|Although this almost-pristine woodland is home to rare, threatened, and endangered animals like the timber rattlesnake and red-shouldered hawk and plants such as Pink Lady-slipper, its location was the impetus for preservation. Blair Creek Preserve is part of a 12,000-acre uninterrupted block of forest with no roads, a pure stretch of trees unmatched in the state.|
Gnome Hollow Preserve
Stillwater Road, Frelinghuysen
|Hike through dense stands of native hardwoods, important habitat for migrating songbirds, owls and large mammals Several vernal pools are also found throughout the forest.|
Limestone Ridge Preserve
23 Hope Rd (CR 521), Blairstown
|A trail loops through a forested tract of land immediately south of the Paulinskill, characterized by “pinnacle and trough topography underlain by Kittatinny Valley limestone.|
Spring Valley Preserve
Town Hall parking lot, Hardwick
|Ferlas Pond Nature Trail features a large sinkhole pond that drains underground, and emerges on the surface as springs feeding another pond near Slabtown Creek, thus the name Spring Valley.|
Birch Ridge Ravine
Birch Ridge Road, Hardwick
|Hikers enjoy a deep ravine through which feeder tributaries tumble dramatically past mossy rock outcrops of shale and sandstone and a mature forest of hardwoods mixed with hemlocks and white pines.|
Dark Moon Preserve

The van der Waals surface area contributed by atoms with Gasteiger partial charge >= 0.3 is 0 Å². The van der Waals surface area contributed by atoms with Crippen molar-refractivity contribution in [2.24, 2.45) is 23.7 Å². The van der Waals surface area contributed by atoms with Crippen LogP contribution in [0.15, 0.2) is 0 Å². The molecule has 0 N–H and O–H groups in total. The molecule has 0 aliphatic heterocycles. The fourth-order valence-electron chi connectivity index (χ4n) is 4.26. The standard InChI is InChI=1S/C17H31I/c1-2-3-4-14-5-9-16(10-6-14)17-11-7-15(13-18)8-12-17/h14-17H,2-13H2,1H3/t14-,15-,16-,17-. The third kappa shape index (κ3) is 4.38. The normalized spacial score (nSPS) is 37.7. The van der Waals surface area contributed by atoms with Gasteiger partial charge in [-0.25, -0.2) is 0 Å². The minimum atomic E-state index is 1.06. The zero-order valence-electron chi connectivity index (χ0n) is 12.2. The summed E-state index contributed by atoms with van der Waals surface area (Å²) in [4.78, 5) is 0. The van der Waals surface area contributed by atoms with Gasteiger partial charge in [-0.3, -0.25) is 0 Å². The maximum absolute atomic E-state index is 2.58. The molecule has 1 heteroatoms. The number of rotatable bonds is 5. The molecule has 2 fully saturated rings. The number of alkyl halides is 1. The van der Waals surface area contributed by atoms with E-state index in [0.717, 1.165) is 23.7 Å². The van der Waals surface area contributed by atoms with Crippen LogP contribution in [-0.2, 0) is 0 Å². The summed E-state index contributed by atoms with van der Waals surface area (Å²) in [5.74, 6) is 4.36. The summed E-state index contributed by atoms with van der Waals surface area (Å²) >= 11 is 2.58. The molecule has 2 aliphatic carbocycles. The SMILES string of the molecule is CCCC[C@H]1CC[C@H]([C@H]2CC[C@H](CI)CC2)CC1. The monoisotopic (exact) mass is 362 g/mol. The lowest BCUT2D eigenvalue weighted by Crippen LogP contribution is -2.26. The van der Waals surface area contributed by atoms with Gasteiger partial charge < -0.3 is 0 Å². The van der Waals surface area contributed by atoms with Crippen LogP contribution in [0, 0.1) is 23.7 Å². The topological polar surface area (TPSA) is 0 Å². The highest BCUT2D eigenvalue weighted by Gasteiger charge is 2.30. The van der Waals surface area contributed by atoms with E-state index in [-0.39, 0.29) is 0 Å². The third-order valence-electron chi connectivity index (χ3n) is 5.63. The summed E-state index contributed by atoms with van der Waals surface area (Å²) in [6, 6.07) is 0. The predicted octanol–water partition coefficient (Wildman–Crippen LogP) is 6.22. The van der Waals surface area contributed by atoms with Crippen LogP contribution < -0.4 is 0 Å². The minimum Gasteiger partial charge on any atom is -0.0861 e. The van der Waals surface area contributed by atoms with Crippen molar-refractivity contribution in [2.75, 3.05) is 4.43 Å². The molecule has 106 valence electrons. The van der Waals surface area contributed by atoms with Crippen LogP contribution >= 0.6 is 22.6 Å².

County Route 519 at the Warren/Sussex County line on Wintermute Rd.
|Walk or ride horseback through fields and forest with limestone rock exposures hosting rare plants, a pristine stream, and an important archaeological site which holds the remnants of a small Minisink settlement about 600 years old.|
Pequest Watershed. The Pequest River begins in Sussex County and flows thirty-two miles to where it meets the Delaware in Belvidere, Warren’s county seat.
Lopatcong Creek. Lopatcong Creek pours down the Scotts Mountain Ridge in Harmony Township towards its appointment with the Delaware River twelve miles southwest at Phillipsburg.
Pohatcong Creek. Following Pohatcong Mountain, another of the many Appalachian ridges that run through Warren County, the Pohatcong Watershed lies parallel and between those of the Musconetcong River to the south and the Pequest to the north.
Musconetcong Valley. Forming the southern Warren County border, the big river runs forty-two-and-a-half miles through a wide valley flanked on the northwest by the Allamuchy and Pohatcong mountains, and Schooley’s and Musconetcong mountains to the southeast in Morris and Hunterdon counties, twisting and turning over the ruins of our past.
The UACNJ facilities in Jenny Jump State Forest, near Hope in Warren County, are 1,100 feet above sea level, one of the few dark sky locations left in the state.
Consider Rutherfurd Hall as refuge and sanctuary in similar ways now, as it served a distinguished family a hundred years ago.
In 2019, the Historic Moravian Village of Hope celebrated 250 years since the Moravians first settled the hills along the Beaver Brook.